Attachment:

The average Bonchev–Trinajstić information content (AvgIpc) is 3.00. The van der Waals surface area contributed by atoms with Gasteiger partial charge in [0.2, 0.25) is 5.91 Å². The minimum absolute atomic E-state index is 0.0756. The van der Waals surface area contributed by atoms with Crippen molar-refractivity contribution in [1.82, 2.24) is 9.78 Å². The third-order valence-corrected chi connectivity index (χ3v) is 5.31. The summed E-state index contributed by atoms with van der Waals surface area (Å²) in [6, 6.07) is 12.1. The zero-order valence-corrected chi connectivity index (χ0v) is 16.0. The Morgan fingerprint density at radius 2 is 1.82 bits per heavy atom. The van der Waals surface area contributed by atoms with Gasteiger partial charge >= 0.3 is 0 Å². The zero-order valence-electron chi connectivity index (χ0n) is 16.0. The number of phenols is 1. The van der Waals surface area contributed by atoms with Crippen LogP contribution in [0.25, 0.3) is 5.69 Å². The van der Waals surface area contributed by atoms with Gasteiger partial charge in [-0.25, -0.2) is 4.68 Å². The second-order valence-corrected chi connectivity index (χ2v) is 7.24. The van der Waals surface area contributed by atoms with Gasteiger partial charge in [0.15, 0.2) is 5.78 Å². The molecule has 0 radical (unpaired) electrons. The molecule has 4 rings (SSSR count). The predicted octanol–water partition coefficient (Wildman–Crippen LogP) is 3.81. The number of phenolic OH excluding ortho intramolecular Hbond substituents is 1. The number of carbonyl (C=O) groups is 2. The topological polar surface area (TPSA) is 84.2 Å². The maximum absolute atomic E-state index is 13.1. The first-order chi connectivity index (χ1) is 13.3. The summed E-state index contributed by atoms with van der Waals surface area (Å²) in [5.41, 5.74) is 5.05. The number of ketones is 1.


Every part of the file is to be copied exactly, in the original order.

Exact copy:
The average Bonchev–Trinajstić information content (AvgIpc) is 3.00. The van der Waals surface area contributed by atoms with Gasteiger partial charge in [0.2, 0.25) is 5.91 Å². The minimum absolute atomic E-state index is 0.0756. The van der Waals surface area contributed by atoms with Crippen molar-refractivity contribution in [1.82, 2.24) is 9.78 Å². The third-order valence-corrected chi connectivity index (χ3v) is 5.31. The summed E-state index contributed by atoms with van der Waals surface area (Å²) in [6, 6.07) is 12.1. The zero-order valence-corrected chi connectivity index (χ0v) is 16.0. The Morgan fingerprint density at radius 2 is 1.82 bits per heavy atom. The van der Waals surface area contributed by atoms with Gasteiger partial charge >= 0.3 is 0 Å². The zero-order valence-electron chi connectivity index (χ0n) is 16.0. The number of phenols is 1. The van der Waals surface area contributed by atoms with Crippen LogP contribution in [0.25, 0.3) is 5.69 Å². The van der Waals surface area contributed by atoms with Gasteiger partial charge in [-0.25, -0.2) is 4.68 Å². The second-order valence-corrected chi connectivity index (χ2v) is 7.24. The van der Waals surface area contributed by atoms with Gasteiger partial charge in [0.15, 0.2) is 5.78 Å². The molecule has 0 radical (unpaired) electrons. The molecule has 4 rings (SSSR count). The predicted octanol–water partition coefficient (Wildman–Crippen LogP) is 3.81. The number of phenolic OH excluding ortho intramolecular Hbond substituents is 1. The number of carbonyl (C=O) groups is 2. The topological polar surface area (TPSA) is 84.2 Å². The maximum absolute atomic E-state index is 13.1. The first-order chi connectivity index (χ1) is 13.3. The summed E-state index contributed by atoms with van der Waals surface area (Å²) in [5.41, 5.74) is 5.05. The number of ketones is 1.